Review of Ocean Fire [12k1046]

Oc Weekly (US)

Ambient records are many things—adult contemporary for aging ravers, electronica’s power ballads, soundtracks for nonexistent films—but they’re usually more Ambien than ambient, and they’re rarely political. At their best, like Global Communication’s 76:14, ambient records are Dark Side of the Moon done with samples and computers; at their most important, they’re Brian Eno’s Music for Airports, wryly commenting on Ocean Fire is more the latter, an uneasy-listening lament for the dying oceans recorded in a single sitting by San Francisco guitar shape-shifter Christopher Willits and Yellow Magic Orchestra/soundtrack legend Ryuichi Sakamoto. Willits is the Pat Metheny of the IDM set, while Sakamoto is more the classicist, turning keyboard tones into ominous, lumbering sine waves that build, billow and burn at a tidal pace.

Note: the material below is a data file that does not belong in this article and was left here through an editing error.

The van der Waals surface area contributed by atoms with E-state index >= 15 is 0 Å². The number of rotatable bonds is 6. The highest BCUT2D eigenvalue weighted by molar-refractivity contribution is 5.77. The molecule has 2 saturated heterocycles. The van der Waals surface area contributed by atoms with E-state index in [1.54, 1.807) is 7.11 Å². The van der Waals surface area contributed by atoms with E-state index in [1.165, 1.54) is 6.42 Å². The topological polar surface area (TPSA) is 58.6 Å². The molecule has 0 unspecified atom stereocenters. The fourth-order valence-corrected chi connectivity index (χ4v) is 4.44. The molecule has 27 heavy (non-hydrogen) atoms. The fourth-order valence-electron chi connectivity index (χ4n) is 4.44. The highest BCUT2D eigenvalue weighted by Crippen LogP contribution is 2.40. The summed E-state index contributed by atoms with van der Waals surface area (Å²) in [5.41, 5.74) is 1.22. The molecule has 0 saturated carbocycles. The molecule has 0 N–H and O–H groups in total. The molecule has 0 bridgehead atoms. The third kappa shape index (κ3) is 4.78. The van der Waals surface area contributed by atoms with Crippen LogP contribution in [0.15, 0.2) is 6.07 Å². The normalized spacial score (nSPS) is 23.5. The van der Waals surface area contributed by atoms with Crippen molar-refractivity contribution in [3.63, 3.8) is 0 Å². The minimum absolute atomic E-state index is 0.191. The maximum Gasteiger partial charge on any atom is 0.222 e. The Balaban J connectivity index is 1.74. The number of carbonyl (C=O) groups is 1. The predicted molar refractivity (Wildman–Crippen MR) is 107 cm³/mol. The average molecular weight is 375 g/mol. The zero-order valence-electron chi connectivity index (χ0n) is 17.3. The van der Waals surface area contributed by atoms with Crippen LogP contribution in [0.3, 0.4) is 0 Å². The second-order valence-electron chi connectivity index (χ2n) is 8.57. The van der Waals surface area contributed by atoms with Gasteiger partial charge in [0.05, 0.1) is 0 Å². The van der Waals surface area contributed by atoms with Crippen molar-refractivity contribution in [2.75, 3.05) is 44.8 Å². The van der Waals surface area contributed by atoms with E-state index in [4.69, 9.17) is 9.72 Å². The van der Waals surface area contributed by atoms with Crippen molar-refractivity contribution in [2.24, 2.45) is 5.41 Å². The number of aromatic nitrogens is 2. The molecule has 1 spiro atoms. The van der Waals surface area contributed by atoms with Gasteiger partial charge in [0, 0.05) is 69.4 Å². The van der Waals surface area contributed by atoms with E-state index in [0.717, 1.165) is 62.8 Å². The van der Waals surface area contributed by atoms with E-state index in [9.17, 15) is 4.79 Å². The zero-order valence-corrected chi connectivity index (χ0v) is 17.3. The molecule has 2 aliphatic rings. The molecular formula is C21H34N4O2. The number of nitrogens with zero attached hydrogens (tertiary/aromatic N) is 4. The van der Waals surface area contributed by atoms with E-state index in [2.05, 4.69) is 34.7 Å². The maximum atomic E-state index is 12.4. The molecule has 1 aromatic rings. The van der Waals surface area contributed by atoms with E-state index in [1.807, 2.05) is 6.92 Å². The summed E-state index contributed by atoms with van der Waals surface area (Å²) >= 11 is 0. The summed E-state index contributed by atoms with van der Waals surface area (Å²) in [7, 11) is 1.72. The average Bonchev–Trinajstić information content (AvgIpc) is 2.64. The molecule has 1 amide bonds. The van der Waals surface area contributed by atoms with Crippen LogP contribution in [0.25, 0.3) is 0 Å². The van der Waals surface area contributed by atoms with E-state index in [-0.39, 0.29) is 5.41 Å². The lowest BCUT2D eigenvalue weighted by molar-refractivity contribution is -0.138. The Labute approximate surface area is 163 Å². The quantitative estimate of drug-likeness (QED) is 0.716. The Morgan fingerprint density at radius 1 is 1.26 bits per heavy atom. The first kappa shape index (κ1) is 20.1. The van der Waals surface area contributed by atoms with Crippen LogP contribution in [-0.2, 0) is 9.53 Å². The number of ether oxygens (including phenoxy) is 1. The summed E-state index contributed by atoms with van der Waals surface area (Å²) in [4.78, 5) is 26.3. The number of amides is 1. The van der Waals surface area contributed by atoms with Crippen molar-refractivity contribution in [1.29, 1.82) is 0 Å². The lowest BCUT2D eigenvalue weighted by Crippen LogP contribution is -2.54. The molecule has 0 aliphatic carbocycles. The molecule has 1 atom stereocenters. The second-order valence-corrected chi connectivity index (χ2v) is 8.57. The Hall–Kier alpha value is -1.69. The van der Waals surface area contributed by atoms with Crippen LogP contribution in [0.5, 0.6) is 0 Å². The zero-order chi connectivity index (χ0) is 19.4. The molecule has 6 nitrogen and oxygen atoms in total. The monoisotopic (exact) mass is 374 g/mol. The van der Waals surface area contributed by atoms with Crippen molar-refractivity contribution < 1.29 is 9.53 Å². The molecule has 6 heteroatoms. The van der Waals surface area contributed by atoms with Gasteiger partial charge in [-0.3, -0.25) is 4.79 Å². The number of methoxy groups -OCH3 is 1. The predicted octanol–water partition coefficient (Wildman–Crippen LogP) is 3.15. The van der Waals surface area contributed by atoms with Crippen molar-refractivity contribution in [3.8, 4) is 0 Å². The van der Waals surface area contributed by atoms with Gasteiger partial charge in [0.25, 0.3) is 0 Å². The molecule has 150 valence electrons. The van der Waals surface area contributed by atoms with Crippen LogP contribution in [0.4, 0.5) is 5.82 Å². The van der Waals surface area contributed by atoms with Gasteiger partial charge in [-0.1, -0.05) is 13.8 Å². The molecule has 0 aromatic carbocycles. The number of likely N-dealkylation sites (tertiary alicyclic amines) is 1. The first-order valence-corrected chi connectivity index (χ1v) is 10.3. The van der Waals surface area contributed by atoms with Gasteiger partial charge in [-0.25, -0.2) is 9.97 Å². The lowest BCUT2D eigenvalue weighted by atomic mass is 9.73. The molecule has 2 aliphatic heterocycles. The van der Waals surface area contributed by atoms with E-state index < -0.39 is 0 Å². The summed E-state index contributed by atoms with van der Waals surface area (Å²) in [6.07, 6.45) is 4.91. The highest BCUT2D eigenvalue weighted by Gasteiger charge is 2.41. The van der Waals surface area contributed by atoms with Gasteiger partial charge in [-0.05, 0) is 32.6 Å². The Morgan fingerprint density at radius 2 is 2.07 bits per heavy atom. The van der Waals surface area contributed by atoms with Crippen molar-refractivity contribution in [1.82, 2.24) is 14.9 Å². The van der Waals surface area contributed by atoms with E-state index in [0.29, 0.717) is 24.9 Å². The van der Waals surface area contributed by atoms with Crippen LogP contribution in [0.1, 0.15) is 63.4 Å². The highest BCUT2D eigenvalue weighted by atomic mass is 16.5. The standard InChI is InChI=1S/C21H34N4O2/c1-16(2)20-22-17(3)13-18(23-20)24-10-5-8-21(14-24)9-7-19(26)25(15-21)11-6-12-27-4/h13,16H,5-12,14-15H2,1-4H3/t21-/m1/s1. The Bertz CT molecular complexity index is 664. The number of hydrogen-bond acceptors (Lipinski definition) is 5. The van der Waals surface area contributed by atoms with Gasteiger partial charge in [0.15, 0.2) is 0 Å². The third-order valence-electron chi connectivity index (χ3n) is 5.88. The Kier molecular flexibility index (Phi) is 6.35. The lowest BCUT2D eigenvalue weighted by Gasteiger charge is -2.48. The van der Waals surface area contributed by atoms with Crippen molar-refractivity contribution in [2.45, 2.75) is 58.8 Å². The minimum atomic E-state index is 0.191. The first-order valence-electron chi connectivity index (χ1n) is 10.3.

No predictable whale-call/lapping-waves shite here. Instead, rumbling sub-bass, foggy synths, and subtle doses of IDM hiss ‘n’ pop bump up against and reinvent one another. “Sea Plains” is as agitated as it is agile, closer to Lou Reed’s Metal Machine Music or the slo-mo engine-that-won’t-quite-turn-over churn of the first two Earth records than most of what we consider ambient, but that’s the point. The waterlogged feel of the tracks, most of which sprawl for seven or eight minutes, take on a bluesy uneasiness as they struggle to unfurl, like the sad majesty of a barnacle-crusted shipwreck as the remote camera floats by. Only, in Ocean Fire‘s case, we’re not just the camera, but we’re also the ship and, most of all, the dying body of water itself. Tracks such as “Sentience” have a sunnier shimmer to start, as if Willits + Sakamoto were coming up for air. But “Ocean Sky Remains” takes Willits’ guitar howl and drowns it like a cat in a bag.

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